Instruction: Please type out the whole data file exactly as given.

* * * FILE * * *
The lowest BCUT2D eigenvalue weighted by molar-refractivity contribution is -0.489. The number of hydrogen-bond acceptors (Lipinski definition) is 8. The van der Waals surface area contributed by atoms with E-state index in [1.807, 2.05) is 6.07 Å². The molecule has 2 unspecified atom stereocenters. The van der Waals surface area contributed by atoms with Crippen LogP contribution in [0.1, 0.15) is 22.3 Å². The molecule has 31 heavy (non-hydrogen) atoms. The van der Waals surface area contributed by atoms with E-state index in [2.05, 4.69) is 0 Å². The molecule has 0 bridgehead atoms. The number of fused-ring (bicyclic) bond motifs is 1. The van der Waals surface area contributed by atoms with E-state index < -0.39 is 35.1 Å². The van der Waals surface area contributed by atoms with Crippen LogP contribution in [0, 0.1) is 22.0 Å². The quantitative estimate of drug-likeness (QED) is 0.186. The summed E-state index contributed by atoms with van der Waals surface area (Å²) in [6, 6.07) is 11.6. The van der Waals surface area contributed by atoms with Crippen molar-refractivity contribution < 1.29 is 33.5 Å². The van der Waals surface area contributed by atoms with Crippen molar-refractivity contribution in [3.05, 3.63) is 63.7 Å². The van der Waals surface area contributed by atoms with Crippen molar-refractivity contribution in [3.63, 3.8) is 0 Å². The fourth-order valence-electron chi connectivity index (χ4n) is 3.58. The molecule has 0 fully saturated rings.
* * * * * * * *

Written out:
The lowest BCUT2D eigenvalue weighted by molar-refractivity contribution is -0.489. The number of hydrogen-bond acceptors (Lipinski definition) is 8. The van der Waals surface area contributed by atoms with E-state index in [1.807, 2.05) is 6.07 Å². The molecule has 2 unspecified atom stereocenters. The van der Waals surface area contributed by atoms with Crippen LogP contribution in [0.1, 0.15) is 22.3 Å². The molecule has 31 heavy (non-hydrogen) atoms. The van der Waals surface area contributed by atoms with E-state index in [2.05, 4.69) is 0 Å². The molecule has 0 bridgehead atoms. The number of fused-ring (bicyclic) bond motifs is 1. The van der Waals surface area contributed by atoms with E-state index < -0.39 is 35.1 Å². The van der Waals surface area contributed by atoms with Crippen LogP contribution in [0, 0.1) is 22.0 Å². The quantitative estimate of drug-likeness (QED) is 0.186. The summed E-state index contributed by atoms with van der Waals surface area (Å²) in [6, 6.07) is 11.6. The van der Waals surface area contributed by atoms with Crippen molar-refractivity contribution < 1.29 is 33.5 Å². The van der Waals surface area contributed by atoms with Crippen molar-refractivity contribution in [3.05, 3.63) is 63.7 Å². The van der Waals surface area contributed by atoms with Crippen molar-refractivity contribution in [3.63, 3.8) is 0 Å². The fourth-order valence-electron chi connectivity index (χ4n) is 3.58. The molecule has 0 fully saturated rings.